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Causes of Big Bushfires in Australia: Higher Temperatures and Rainfall or More Fuel?

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Document pages: 16 pages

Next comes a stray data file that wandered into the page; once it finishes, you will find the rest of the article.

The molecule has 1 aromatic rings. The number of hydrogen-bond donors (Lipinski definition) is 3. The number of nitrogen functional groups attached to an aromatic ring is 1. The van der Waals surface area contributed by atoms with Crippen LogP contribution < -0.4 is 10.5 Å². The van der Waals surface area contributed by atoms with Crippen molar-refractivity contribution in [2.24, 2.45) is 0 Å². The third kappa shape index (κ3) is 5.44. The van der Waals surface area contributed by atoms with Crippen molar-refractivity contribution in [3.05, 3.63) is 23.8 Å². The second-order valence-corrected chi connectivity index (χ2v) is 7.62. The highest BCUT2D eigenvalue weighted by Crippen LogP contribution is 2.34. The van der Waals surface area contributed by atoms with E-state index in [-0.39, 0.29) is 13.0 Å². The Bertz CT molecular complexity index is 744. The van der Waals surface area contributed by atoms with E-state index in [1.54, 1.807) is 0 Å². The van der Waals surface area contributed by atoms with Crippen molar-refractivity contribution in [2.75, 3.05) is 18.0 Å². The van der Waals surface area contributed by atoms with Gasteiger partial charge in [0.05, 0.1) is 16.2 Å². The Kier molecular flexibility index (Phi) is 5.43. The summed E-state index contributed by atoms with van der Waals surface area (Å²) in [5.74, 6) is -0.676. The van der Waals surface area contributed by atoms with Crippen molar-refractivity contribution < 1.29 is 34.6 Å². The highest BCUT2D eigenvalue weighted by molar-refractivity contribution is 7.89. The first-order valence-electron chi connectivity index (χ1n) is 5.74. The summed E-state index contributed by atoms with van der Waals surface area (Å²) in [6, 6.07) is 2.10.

Abstract: The 2019-2020 bushfires in Australia caused the loss of 34 lives and an estimated 100 bn AU$ damage. This has sharpened the apparent division between Australians who believe that the increasing number of bushfires is due to climate change, and those who suggest that fuel loads must be managed more carefully. Bushfires whose area equals or exceeds 1 mHa have been analysed in this paper. The results show that the number, duration, and size have increased over the period 1850-2020, but that since 1953, there has been a downward trend in the number of big bushfires. There is a range of temperatures of about 20°C that are associated with the fires, with a modal temperature of 30°C - 32.5°C. Using an analysis of the maximum temperatures for the period 1970-2020 as a standard for comparison with bushfires for the period 1850-2020, shows that during bushfire events the standardised temperatures have a downward trend. This is most clearly shown by the application of the Fisher Exact Test. This suggests that the fuel load in forests is a key factor for bushfires. The role of pre-bushfire rainfall shows a rapid rise in the area burnt when the rainfall exceeds 150 mm month-1 which would lead to more plant growth and hence fuel load. The role of traditional burning over the whole of Australia is described based on documentary evidence. A tentative cost benefit analysis has shown that a comprehensive program of wildfire management is cost effective. The recommendations of previous research, National Inquiries and more recent management practices, have all failed to prevent the 2019-20 fire disaster in Australia.

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